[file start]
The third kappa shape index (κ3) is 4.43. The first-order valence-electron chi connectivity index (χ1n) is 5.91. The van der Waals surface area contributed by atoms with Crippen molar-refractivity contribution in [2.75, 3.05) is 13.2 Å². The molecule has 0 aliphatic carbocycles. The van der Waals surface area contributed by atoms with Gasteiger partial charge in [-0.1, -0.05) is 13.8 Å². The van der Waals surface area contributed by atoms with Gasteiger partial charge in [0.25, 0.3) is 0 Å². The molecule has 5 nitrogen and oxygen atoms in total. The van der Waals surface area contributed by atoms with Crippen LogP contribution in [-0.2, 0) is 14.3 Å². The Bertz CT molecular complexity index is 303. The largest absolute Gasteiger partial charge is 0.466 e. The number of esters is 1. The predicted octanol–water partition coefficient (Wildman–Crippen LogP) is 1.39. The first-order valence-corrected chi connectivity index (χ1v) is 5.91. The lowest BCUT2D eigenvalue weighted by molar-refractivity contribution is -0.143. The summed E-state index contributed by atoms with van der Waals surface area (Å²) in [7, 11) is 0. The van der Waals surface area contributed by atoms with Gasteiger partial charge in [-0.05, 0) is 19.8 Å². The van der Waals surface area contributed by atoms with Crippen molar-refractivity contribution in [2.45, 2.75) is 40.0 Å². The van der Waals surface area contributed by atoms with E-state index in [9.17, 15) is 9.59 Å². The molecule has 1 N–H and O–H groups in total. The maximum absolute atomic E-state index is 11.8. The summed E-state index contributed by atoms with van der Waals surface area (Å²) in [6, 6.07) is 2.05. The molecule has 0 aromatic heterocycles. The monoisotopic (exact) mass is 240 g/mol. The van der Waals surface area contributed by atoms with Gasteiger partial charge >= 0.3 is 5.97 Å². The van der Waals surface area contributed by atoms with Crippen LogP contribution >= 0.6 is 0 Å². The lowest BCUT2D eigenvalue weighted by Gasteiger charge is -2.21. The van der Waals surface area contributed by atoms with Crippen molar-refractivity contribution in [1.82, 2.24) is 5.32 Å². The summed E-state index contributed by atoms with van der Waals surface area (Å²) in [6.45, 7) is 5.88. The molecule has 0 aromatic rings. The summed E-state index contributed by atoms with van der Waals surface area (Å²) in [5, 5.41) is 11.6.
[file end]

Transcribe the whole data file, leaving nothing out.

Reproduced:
The third kappa shape index (κ3) is 4.43. The first-order valence-electron chi connectivity index (χ1n) is 5.91. The van der Waals surface area contributed by atoms with Crippen molar-refractivity contribution in [2.75, 3.05) is 13.2 Å². The molecule has 0 aliphatic carbocycles. The van der Waals surface area contributed by atoms with Gasteiger partial charge in [-0.1, -0.05) is 13.8 Å². The van der Waals surface area contributed by atoms with Gasteiger partial charge in [0.25, 0.3) is 0 Å². The molecule has 5 nitrogen and oxygen atoms in total. The van der Waals surface area contributed by atoms with Crippen LogP contribution in [-0.2, 0) is 14.3 Å². The Bertz CT molecular complexity index is 303. The largest absolute Gasteiger partial charge is 0.466 e. The number of esters is 1. The predicted octanol–water partition coefficient (Wildman–Crippen LogP) is 1.39. The first-order valence-corrected chi connectivity index (χ1v) is 5.91. The lowest BCUT2D eigenvalue weighted by molar-refractivity contribution is -0.143. The summed E-state index contributed by atoms with van der Waals surface area (Å²) in [7, 11) is 0. The van der Waals surface area contributed by atoms with Gasteiger partial charge in [-0.05, 0) is 19.8 Å². The van der Waals surface area contributed by atoms with Crippen molar-refractivity contribution in [2.45, 2.75) is 40.0 Å². The van der Waals surface area contributed by atoms with E-state index in [9.17, 15) is 9.59 Å². The molecule has 1 N–H and O–H groups in total. The maximum absolute atomic E-state index is 11.8. The summed E-state index contributed by atoms with van der Waals surface area (Å²) in [6, 6.07) is 2.05. The molecule has 0 aromatic heterocycles. The monoisotopic (exact) mass is 240 g/mol. The van der Waals surface area contributed by atoms with Gasteiger partial charge >= 0.3 is 5.97 Å². The van der Waals surface area contributed by atoms with Crippen LogP contribution >= 0.6 is 0 Å². The lowest BCUT2D eigenvalue weighted by Gasteiger charge is -2.21. The van der Waals surface area contributed by atoms with Crippen molar-refractivity contribution in [1.82, 2.24) is 5.32 Å². The summed E-state index contributed by atoms with van der Waals surface area (Å²) in [6.45, 7) is 5.88. The molecule has 0 aromatic rings. The summed E-state index contributed by atoms with van der Waals surface area (Å²) in [5, 5.41) is 11.6.